Overview of Companies Applying Advanced Biotechnology to Biofuels

The strategies described in the earlier entries in this blog are being pursued by a number of companies in the U.S. and elsewhere to bring about improvements in the commercial production of ethanol, biodiesel and other biofuels. In the next several entries, I’ll discuss the companies that are pursuing biotech strategies to produce the different classes of biofuels. In each entry  I’ll focus on one industry sector, and I’ll analyze the issues facing the use of biotechnology in that sector, I’ll assess the prospects for commercial success, and I’ll provide brief profiles of the companies actively developing modified organisms or conducting biotechnology R&D within that sector. 

The companies I’ll be focusing on are all in the category one can call “technology providers”, specifically biological technology providers, and these companies generally fill a well-defined niche in the industry, and their technologies play well-defined roles in the fuel production lifecycle. The existing infrastructure for production of ethanol and other biofuels includes companies across the whole spectrum of activities including growing and harvesting the feedstocks, pretreating the biomass, operating the fermentation or other conversion process, separating and purifying the resulting fuel, and finally storing, selling and transporting the fuel. The companies I’ll be profiling are all creating or developing improvements in any of three particular phases of the production process: 

  • improving the cellulosic or leafy plants or other vegetative material that are the feedstocks for fuel production.
  • improving methods of treatment or pretreatment of the biomass.
  • improving the microorganisms, algae or enzymes that perform or catalyze the fuel manufacturing process.

It is true that the biofuels industry includes technology developers other than those I’ll be profiling, particularly including companies developing improvements in chemical or physical processes that are used at various points in biofuel manufacture, but my focus here is on improved biological technologies. I would also note that many of these “biotechnology providers” are also developing technological improvements in other aspects of the production process, such as the downstream processing steps, further blurring the lines between different categories of companies. Such activities are also an example of the kinds of interesting routes to diversification that many companies are taking to maximize their chances for success in the market, a strategy I’ll discuss in later installments of the blog.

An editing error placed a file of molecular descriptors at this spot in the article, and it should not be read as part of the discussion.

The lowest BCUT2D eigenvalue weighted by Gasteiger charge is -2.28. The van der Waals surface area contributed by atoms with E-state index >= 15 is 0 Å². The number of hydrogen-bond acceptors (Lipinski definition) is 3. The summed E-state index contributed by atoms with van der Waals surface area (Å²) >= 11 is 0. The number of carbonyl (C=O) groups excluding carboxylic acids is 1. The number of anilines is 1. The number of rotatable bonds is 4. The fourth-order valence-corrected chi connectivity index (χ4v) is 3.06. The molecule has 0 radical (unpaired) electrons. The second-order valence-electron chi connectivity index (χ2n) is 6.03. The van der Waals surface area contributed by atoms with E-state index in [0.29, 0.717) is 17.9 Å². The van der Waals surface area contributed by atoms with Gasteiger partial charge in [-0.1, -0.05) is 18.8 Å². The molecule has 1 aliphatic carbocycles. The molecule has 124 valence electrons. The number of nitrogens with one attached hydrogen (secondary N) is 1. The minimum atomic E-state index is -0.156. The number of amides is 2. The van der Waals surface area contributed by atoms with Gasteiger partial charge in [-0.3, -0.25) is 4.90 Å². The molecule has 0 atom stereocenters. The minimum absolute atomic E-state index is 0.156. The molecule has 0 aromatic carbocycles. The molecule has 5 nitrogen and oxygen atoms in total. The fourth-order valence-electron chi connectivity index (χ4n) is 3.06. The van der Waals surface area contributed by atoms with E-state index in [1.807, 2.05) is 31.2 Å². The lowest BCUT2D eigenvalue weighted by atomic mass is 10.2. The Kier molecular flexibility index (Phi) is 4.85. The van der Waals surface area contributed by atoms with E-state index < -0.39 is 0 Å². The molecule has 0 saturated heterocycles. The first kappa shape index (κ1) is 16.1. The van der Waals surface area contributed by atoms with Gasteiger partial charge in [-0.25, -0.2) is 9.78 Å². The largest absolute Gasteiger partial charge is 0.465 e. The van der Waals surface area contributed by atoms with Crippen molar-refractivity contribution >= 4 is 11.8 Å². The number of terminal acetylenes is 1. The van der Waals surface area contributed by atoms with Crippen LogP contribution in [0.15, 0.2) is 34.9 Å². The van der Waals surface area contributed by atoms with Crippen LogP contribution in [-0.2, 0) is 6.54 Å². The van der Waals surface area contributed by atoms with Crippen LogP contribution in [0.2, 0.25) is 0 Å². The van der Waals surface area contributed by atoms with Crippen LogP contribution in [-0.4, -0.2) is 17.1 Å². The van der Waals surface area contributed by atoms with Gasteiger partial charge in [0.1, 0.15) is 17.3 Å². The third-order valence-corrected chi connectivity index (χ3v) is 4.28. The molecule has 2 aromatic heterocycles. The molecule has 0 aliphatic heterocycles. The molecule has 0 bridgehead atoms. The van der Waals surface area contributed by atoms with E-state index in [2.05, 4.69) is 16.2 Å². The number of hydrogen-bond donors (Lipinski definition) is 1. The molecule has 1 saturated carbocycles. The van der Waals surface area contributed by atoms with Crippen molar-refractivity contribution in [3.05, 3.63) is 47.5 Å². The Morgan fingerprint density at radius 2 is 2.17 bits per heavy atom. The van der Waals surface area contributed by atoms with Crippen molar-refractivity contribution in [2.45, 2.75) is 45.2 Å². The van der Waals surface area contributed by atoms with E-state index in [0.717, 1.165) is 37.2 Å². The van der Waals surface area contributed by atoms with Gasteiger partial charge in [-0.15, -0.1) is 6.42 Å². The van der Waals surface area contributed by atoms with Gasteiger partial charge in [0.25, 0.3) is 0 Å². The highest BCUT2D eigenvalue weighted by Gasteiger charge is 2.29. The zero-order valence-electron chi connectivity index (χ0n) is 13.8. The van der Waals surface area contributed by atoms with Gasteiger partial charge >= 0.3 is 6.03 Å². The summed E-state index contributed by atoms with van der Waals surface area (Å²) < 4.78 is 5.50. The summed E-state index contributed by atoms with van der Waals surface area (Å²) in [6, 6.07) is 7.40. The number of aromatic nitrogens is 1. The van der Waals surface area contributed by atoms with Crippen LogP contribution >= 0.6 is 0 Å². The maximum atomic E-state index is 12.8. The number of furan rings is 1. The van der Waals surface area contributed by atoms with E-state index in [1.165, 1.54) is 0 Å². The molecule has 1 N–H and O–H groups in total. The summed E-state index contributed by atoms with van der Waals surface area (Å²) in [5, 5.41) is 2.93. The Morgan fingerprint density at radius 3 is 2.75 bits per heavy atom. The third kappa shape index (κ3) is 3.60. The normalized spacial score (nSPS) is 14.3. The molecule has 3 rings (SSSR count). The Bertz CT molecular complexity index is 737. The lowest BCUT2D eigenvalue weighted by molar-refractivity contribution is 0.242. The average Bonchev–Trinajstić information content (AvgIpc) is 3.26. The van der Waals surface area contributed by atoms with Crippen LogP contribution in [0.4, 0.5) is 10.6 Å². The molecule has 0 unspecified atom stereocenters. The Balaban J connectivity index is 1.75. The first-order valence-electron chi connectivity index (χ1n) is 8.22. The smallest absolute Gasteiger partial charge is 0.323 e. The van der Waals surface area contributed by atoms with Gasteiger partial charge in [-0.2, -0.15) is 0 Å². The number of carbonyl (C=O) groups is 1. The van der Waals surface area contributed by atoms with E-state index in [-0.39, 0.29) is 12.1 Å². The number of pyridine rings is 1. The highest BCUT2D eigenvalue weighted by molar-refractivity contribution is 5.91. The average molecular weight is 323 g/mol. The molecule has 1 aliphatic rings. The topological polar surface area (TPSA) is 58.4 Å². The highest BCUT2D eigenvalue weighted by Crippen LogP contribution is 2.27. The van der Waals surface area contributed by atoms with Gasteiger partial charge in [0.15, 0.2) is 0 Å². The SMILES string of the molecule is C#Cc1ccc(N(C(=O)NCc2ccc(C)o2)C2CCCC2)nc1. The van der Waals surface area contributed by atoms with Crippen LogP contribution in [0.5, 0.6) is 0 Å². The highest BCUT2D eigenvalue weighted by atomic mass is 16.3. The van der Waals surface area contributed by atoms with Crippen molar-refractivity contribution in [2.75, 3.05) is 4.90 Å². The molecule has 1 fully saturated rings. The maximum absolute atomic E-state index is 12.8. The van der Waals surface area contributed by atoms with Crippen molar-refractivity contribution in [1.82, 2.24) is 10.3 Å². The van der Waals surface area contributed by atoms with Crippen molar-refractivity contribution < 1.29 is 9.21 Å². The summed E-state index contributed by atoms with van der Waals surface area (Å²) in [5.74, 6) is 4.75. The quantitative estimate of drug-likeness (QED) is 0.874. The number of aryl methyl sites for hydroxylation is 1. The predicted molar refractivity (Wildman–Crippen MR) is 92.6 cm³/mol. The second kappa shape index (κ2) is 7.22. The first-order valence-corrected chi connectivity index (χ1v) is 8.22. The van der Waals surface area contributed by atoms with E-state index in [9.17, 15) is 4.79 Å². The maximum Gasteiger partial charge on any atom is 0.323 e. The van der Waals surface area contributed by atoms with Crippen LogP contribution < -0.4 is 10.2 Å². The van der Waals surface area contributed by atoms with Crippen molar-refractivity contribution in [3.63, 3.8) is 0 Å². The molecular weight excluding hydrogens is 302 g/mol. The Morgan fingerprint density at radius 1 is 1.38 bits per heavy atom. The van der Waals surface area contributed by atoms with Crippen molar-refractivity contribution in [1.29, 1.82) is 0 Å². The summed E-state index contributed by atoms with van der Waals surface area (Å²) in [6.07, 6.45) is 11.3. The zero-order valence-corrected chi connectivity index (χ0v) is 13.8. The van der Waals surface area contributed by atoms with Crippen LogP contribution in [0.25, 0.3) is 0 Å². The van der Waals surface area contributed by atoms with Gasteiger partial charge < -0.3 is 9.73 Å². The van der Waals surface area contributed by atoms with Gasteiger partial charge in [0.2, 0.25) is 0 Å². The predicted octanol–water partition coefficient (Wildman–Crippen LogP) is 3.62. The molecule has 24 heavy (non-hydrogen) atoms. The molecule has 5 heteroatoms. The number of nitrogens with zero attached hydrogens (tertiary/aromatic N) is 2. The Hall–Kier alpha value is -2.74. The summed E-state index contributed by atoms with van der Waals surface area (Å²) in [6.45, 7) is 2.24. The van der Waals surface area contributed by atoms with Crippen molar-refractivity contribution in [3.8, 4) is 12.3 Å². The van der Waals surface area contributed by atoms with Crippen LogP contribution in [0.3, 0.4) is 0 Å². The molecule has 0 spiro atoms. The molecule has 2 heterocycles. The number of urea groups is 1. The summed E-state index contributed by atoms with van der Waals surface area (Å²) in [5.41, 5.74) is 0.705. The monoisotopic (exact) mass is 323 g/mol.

I’ll also try to observe a further distinction among the biological technology providers. Ethanol, biodiesel and other fuels can be, and have historically been, produced without the use of advanced technology, utilizing many types of organic biomass not having any special properties (notably including waste materials of many kinds) and utilizing naturally-occurring, non-selected varieties of microorganisms or algae. For the most part I will not discuss those companies in the biofuels business that are using or selling nonproprietary components, naturally occurring microorganisms, or traditionally-bred plant varieties, and instead I will be directing my attention to those companies that are using or developing proprietary compositions, methods and techniques using genetic engineering or other advanced biotechnology. However, this is not a bright line distinction, and some of the companies profiled, particularly in the algae sector, are using naturally occurring organisms that have been selected or enhanced using traditional techniques rather than by genetic engineering. With regard to the microorganism and algae companies, I will generally include a company if the organism central to its commercial process is genetically modified, selected or enhanced in any way, or is otherwise “proprietary” to the company. With regard to new plant feedstocks, I will not include companies that are developing or selling plant varieties developed using conventional crop breeding methods, but only those that are developing genetically engineered plants, or that are using biotech methodologies to aid or enhance traditional breeding. 

The entries that follow will summarize the following sectors of the industry:

  • Modified microorganisms for ethanol production.
  • Modified microorganisms for butanol or isobutanol production.
  • Modified microorganisms (including “synthetic” microbes) for production of biodiesel, jet fuels, and other petroleum-based fuels.
  • Use of modified microorganisms or plants to manufacture industrial enzymes.
  • Modified algae for biofuel production (biodiesel, jet fuel, ethanol and other fuels).
  • Modification of traditional plant feedstocks (e.g. for ethanol production).
  • Modification of new or alternative plant feedstocks for production of ethanol or biodiesel.

The company profiles in the entries that will follow are based on publicly-available information, and include descriptions that have been adapted or excerpted from company websites. URLs will be provided for all profiled companies.

D. Glass Associates, Inc. is a consulting company specializing in several fields of biotechnology. David Glass, Ph.D. is a veteran of nearly thirty years in the biotech industry, with expertise in patents, technology licensing, industrial biotechnology regulatory affairs, and market and technology assessments. This blog provides back-up and expanded content to complement a presentation Dr. Glass made at the EUEC 2010 conference on February 2, 2010 entitled “Prospects for the Use of Genetic Engineering in Biofuel Production.” The slides from that presentation are available at www.slideshare.net/djglass99.

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3 thoughts on “Overview of Companies Applying Advanced Biotechnology to Biofuels